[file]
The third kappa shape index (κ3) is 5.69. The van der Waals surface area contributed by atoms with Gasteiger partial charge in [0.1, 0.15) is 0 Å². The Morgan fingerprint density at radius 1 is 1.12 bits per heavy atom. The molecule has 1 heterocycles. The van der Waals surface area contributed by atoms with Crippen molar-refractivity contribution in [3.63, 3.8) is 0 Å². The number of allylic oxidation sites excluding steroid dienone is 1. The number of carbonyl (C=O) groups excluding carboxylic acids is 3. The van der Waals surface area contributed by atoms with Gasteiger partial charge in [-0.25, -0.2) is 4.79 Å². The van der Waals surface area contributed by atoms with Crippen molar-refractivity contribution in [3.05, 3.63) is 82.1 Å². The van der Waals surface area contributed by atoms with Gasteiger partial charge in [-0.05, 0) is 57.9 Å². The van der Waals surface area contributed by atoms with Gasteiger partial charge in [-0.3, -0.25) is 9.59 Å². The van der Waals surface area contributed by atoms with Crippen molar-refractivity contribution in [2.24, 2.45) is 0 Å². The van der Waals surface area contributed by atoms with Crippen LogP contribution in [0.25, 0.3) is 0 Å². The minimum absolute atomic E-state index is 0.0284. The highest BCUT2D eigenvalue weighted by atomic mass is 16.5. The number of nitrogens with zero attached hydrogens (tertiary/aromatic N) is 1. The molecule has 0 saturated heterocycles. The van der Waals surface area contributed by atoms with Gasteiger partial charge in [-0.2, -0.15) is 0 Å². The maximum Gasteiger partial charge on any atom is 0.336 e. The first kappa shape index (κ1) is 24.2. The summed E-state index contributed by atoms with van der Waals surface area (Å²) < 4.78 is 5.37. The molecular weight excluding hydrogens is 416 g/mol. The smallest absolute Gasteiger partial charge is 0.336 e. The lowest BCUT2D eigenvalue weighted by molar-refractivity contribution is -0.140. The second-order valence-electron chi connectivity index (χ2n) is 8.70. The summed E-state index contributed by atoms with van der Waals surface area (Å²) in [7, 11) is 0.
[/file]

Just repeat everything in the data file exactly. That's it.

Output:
The third kappa shape index (κ3) is 5.69. The van der Waals surface area contributed by atoms with Gasteiger partial charge in [0.1, 0.15) is 0 Å². The Morgan fingerprint density at radius 1 is 1.12 bits per heavy atom. The molecule has 1 heterocycles. The van der Waals surface area contributed by atoms with Crippen molar-refractivity contribution in [3.63, 3.8) is 0 Å². The number of allylic oxidation sites excluding steroid dienone is 1. The number of carbonyl (C=O) groups excluding carboxylic acids is 3. The van der Waals surface area contributed by atoms with Gasteiger partial charge in [-0.25, -0.2) is 4.79 Å². The van der Waals surface area contributed by atoms with Crippen molar-refractivity contribution in [3.05, 3.63) is 82.1 Å². The van der Waals surface area contributed by atoms with Gasteiger partial charge in [-0.05, 0) is 57.9 Å². The van der Waals surface area contributed by atoms with Gasteiger partial charge in [-0.3, -0.25) is 9.59 Å². The van der Waals surface area contributed by atoms with Crippen molar-refractivity contribution in [2.24, 2.45) is 0 Å². The van der Waals surface area contributed by atoms with Crippen LogP contribution in [0.25, 0.3) is 0 Å². The minimum absolute atomic E-state index is 0.0284. The highest BCUT2D eigenvalue weighted by atomic mass is 16.5. The number of nitrogens with zero attached hydrogens (tertiary/aromatic N) is 1. The molecule has 0 saturated heterocycles. The van der Waals surface area contributed by atoms with Gasteiger partial charge in [-0.2, -0.15) is 0 Å². The maximum Gasteiger partial charge on any atom is 0.336 e. The first kappa shape index (κ1) is 24.2. The summed E-state index contributed by atoms with van der Waals surface area (Å²) < 4.78 is 5.37. The molecular weight excluding hydrogens is 416 g/mol. The smallest absolute Gasteiger partial charge is 0.336 e. The lowest BCUT2D eigenvalue weighted by molar-refractivity contribution is -0.140. The second-order valence-electron chi connectivity index (χ2n) is 8.70. The summed E-state index contributed by atoms with van der Waals surface area (Å²) in [7, 11) is 0.